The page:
Original languageEnglish
Pages (from-to)283-289
Number of pages7
JournalArchives of Pediatrics and Adolescent Medicine
Volume151
Issue number3
Publication statusPublished - 1997

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Pertussis Vaccine
Bordetella pertussis
Cellular Immunity
Antibody Formation
Antigens
Pertussis Toxin
Vaccines
Whooping Cough
Acellular Vaccines
Vaccination
Antibodies
Hemagglutinins
Diphtheria Toxoid
Tetanus Toxoid
Diphtheria
Belgium
Tetanus
Serology
Helper-Inducer T-Lymphocytes
Italy

ASJC Scopus subject areas

  • Pediatrics, Perinatology, and Child Health

Cite this

Cossone, A., Ausiello, C. M., Urbani, F., Lande, R., Giuliano, M., Sala, A. L., ... Salmaso, S. (1997). Cell-mediated and antibody responses to bordetella pertussis antigens in children vaccinated with acellular or whole-cell pertussis vaccines. Archives of Pediatrics and Adolescent Medicine, 151(3), 283-289.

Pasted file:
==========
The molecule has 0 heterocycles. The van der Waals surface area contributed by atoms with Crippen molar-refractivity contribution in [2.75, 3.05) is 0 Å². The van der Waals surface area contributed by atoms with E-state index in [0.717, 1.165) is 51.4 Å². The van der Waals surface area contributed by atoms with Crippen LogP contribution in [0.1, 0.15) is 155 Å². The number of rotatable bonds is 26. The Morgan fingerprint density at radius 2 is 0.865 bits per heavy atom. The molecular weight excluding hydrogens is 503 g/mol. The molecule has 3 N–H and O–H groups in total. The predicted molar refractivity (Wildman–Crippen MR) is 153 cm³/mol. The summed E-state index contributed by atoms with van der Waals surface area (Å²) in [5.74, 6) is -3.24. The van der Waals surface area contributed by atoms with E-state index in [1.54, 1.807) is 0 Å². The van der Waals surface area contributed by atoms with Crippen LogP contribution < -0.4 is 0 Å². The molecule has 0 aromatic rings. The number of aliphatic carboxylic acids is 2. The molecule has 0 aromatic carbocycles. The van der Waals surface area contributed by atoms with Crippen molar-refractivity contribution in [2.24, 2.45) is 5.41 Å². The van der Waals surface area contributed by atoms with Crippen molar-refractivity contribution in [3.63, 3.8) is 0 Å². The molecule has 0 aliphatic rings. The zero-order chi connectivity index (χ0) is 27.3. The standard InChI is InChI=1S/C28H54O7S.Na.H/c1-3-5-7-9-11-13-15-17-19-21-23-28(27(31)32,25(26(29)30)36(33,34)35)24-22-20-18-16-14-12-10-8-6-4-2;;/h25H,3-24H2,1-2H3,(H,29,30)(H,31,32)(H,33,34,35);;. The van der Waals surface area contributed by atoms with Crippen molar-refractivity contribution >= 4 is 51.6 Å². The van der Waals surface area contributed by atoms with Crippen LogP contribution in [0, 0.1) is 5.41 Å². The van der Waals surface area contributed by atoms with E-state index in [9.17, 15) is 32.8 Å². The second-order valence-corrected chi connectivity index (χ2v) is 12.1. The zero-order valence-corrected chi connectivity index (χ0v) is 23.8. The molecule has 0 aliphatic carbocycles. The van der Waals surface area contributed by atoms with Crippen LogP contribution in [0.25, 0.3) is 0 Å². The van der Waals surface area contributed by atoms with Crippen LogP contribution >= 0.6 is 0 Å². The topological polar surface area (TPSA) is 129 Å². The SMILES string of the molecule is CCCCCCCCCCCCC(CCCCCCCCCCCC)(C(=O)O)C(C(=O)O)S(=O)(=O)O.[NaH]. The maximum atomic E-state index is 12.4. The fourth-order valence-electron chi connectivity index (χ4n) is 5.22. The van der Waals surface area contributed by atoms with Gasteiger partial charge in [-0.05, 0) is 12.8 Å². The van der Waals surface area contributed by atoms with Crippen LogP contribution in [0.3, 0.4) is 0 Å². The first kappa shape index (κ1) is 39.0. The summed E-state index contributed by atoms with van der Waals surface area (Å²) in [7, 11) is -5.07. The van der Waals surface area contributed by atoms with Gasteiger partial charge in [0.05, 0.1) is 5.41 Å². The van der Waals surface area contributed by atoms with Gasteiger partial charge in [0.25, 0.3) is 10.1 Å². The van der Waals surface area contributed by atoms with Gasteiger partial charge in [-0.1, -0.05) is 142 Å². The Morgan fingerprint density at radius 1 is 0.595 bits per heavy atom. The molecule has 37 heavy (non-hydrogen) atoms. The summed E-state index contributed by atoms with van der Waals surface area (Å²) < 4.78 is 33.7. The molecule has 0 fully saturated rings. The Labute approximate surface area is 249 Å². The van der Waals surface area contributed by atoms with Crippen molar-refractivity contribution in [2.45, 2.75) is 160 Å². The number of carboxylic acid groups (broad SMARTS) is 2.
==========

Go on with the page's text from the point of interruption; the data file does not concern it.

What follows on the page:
Cell-mediated and antibody responses to bordetella pertussis antigens in children vaccinated with acellular or whole-cell pertussis vaccines. / Cossone, Antonio; Ausiello, Clara M.; Urbani, Francesca; Lande, Roberta; Giuliano, Marina; Sala, Andrea La; Piscitelli, Annamaria; Salmaso, Stefania.

In: Archives of Pediatrics and Adolescent Medicine, Vol. 151, No. 3, 1997, p. 283-289.

Research output: Contribution to journalArticle

Cossone, A, Ausiello, CM, Urbani, F, Lande, R, Giuliano, M, Sala, AL, Piscitelli, A & Salmaso, S 1997, 'Cell-mediated and antibody responses to bordetella pertussis antigens in children vaccinated with acellular or whole-cell pertussis vaccines', Archives of Pediatrics and Adolescent Medicine, vol. 151, no. 3, pp. 283-289.
Cossone, Antonio ; Ausiello, Clara M. ; Urbani, Francesca ; Lande, Roberta ; Giuliano, Marina ; Sala, Andrea La ; Piscitelli, Annamaria ; Salmaso, Stefania. / Cell-mediated and antibody responses to bordetella pertussis antigens in children vaccinated with acellular or whole-cell pertussis vaccines. In: Archives of Pediatrics and Adolescent Medicine. 1997 ; Vol. 151, No. 3. pp. 283-289.